The air we breathe is laced with cancer-causing substances and is being officially classified as carcinogenic to humans, the World Health Organization's cancer agency said on Thursday.
The International Agency for Research on Cancer (IARC) cited data indicating that in 2010, 223,000 deaths from lung cancer worldwide resulted from air pollution, and said there was also convincing evidence it increases the risk of bladder cancer.
Depending on the level of exposure in different parts of the world, the risk was found to be similar to that of breathing in second-hand tobacco smoke, Kurt Straif, head of the agency's section that ranks carcinogens, told reporters in Geneva.
"Our task was to evaluate the air everyone breathes rather than focus on specific air pollutants," deputy head Dana Loomis said in a statement. "The results from the reviewed studies point in the same direction: the risk of developing lung cancer is significantly increased in people exposed to air pollution."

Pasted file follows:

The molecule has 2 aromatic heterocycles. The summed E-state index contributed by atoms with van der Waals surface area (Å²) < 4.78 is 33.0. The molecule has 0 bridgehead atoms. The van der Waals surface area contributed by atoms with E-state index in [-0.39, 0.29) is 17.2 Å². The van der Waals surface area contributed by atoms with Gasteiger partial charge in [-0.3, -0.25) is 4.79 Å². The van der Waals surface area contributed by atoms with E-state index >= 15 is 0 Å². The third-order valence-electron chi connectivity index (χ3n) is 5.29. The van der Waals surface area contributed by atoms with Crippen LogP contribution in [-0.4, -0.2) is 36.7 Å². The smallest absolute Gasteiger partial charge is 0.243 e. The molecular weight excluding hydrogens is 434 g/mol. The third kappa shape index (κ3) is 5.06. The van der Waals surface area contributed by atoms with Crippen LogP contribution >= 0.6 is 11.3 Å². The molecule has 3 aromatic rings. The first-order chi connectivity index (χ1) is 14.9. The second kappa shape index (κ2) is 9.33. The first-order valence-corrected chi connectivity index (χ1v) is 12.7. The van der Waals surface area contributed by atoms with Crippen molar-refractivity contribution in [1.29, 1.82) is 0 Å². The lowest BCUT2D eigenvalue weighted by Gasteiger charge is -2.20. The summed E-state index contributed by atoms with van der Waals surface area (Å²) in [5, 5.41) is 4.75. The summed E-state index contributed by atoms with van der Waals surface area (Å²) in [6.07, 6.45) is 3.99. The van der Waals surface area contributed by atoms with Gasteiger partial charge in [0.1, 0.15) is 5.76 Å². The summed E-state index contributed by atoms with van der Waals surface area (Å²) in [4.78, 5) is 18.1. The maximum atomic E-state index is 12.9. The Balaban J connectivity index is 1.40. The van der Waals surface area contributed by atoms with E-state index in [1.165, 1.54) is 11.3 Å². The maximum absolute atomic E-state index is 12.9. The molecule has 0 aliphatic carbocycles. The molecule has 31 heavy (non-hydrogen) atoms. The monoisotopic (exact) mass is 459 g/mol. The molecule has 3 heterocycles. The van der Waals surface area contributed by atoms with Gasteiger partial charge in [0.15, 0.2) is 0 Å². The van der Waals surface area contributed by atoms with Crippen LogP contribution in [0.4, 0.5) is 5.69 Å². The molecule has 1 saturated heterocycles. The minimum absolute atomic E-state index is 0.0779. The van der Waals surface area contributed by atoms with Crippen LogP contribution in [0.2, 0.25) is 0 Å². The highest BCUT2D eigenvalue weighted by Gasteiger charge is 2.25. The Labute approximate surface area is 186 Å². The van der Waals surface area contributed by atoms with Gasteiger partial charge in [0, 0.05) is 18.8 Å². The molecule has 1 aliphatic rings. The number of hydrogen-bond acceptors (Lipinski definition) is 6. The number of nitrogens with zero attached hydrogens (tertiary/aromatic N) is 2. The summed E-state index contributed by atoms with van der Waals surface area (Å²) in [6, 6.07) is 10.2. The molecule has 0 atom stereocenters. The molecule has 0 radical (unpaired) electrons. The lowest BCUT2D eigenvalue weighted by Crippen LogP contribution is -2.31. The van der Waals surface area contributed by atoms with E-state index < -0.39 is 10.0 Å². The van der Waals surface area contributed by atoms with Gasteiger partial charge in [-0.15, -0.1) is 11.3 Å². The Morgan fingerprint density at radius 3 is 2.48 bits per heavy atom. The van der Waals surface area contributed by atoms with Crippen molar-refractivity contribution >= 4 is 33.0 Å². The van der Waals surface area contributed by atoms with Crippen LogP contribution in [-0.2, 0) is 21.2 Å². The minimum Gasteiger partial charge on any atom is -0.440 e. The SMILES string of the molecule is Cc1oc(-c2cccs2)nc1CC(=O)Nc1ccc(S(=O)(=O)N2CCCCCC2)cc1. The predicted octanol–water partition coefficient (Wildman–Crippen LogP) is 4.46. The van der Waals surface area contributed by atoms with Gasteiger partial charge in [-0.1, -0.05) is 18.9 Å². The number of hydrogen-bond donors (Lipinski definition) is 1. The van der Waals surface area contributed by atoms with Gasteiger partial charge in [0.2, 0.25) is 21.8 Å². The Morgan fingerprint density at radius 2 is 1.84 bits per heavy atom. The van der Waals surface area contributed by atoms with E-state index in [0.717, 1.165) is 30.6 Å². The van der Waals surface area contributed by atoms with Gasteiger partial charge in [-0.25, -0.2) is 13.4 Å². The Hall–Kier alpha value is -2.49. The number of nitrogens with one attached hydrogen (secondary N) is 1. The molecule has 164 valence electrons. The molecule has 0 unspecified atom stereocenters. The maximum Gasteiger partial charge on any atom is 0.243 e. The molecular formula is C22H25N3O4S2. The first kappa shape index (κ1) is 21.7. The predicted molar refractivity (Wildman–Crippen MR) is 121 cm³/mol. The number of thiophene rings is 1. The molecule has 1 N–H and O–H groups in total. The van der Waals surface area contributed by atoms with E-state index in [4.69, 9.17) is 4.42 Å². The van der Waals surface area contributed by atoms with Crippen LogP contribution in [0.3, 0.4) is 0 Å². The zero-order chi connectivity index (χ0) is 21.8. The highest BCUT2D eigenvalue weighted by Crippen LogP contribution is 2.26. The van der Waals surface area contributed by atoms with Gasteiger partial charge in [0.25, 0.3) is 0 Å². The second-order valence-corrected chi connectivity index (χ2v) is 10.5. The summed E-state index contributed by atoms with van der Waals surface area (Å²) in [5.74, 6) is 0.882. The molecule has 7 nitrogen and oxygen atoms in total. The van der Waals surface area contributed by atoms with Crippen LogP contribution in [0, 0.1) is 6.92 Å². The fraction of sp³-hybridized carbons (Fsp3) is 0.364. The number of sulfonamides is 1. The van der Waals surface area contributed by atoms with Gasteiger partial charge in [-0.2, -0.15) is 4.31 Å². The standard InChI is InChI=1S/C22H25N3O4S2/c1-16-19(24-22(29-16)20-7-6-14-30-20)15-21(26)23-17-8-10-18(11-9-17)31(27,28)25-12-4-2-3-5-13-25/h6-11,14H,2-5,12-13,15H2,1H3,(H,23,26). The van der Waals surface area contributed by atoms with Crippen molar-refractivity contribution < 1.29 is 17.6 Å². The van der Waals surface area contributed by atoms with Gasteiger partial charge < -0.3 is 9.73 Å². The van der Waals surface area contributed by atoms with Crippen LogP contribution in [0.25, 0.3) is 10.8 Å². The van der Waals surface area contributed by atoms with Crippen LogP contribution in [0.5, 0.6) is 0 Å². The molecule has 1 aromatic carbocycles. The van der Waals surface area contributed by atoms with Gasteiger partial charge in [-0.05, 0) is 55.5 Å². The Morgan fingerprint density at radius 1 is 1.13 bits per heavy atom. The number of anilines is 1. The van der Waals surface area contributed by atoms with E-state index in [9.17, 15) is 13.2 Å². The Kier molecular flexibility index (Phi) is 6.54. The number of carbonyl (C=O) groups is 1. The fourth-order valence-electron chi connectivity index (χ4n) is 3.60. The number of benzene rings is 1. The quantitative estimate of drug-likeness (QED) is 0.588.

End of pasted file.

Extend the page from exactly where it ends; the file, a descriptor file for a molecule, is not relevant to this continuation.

Air pollution, mostly caused by transport, power generation, industrial or agricultural emissions and residential heating and cooking, is already known to raise risks for a wide range of illnesses including respiratory and heart diseases.
Research suggests that exposure levels have risen significantly in some parts of the world, particularly countries with large populations going through rapid industrialization, such as China.
IARC reviewed thousands of studies on air pollution tracking populations over decades and other research such as those in which mice exposed to polluted air experienced increased numbers of lung tumors.
In a statement released after reviewing the literature, the Lyon-based agency said both air pollution and "particulate matter" - a major component of it - would now be classified among its Group 1 human carcinogens.
That ranks them alongside more than 100 other known cancer-causing substances in IARC's Group 1, including asbestos, plutonium, silica dust, ultraviolet radiation and tobacco smoke.
Via Dr. Stefan Gruenwald